The adherence of polymorphonuclear leucocytes (PMN) to nylon fibre was investigated in patients with Crohn's disease, ulcerative proctocolitis, and anorexia nervosa, and compared with changes of circulating PMNs, C reactive protein concentrations, erythrocyte sedimentation rates, and clinical assessment of disease activity. PMN adherence was in excess of the maximum value detected for healthy subjects in 14 of 25 patients with Crohn's disease and two of 10 with proctocolitis, but it was within the normal range for all eight with anorexia nervosa. High adherence in Crohn's disease, however, was not associated with quantitative or qualitative changes of PMN populations, absolute concentrations of C reactive protein, erythrocyte sedimentation rates, disease severity, drug regimens, malnutrition, or zinc deficiency. High PMN adherence in Crohn's disease may therefore reflect the activation in vivo of normal PMN by humoral factors. PMID:3360954

  13. Human filarial Wolbachia lipopeptide directly activates human neutrophils in vitro.

    Tamarozzi, F; Wright, H L; Johnston, K L; Edwards, S W; Turner, J D; Taylor, M J


    The host inflammatory response to the Onchocerca volvulus endosymbiont, Wolbachia, is a major contributing factor in the development of chronic pathology in humans (onchocerciasis/river blindness). Recently, the toll-like pattern recognition receptor motif of the major inflammatory ligands of filarial Wolbachia, membrane-associated diacylated lipoproteins, was functionally defined in murine models of pathology, including mediation of neutrophil recruitment to the cornea. However, the extent to which human neutrophils can be activated in response to this Wolbachia pattern recognition motif is not known. Therefore, the responses of purified peripheral blood human neutrophils to a synthetic N-terminal diacylated lipopeptide (WoLP) of filarial Wolbachia peptidoglycan-associated lipoprotein (PAL) were characterized. WoLP exposure led to a dose-dependent activation of healthy, human neutrophils that included gross morphological alterations and modulation of surface expressed integrins involved in tethering, rolling and extravasation. WoLP exposure induced chemotaxis but not chemokinesis of neutrophils, and secretion of the major neutrophil chemokine, interleukin 8. WoLP also induced and primed the respiratory burst, and enhanced neutrophil survival by delay of apoptosis. These results indicate that the major inflammatory motif of filarial Wolbachia lipoproteins directly activates human neutrophils in vitro and promotes a molecular pathway by which human neutrophils are recruited to sites of Onchocerca parasitism. PMID:24909063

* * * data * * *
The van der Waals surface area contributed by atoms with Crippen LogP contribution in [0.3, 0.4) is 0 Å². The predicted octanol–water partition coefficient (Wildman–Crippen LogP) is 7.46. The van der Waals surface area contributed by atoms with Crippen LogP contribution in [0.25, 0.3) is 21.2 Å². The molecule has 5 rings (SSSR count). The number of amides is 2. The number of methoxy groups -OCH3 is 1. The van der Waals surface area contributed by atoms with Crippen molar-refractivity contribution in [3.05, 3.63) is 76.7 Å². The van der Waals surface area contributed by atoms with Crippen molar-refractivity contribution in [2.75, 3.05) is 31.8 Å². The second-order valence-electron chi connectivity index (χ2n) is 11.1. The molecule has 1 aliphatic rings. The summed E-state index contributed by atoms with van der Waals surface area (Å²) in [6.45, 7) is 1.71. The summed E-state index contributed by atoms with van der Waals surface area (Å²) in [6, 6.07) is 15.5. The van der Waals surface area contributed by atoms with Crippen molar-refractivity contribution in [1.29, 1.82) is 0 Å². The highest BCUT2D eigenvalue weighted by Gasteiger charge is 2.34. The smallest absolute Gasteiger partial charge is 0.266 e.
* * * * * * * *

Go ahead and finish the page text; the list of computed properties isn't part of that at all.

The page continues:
14. Fracture initiates systemic inflammatory response syndrome through recruiting polymorphonuclear leucocytes.

    Li, Haipeng; Liu, Jia; Yao, Jianhua; Zhong, Jianfeng; Guo, Lei; Sun, Tiansheng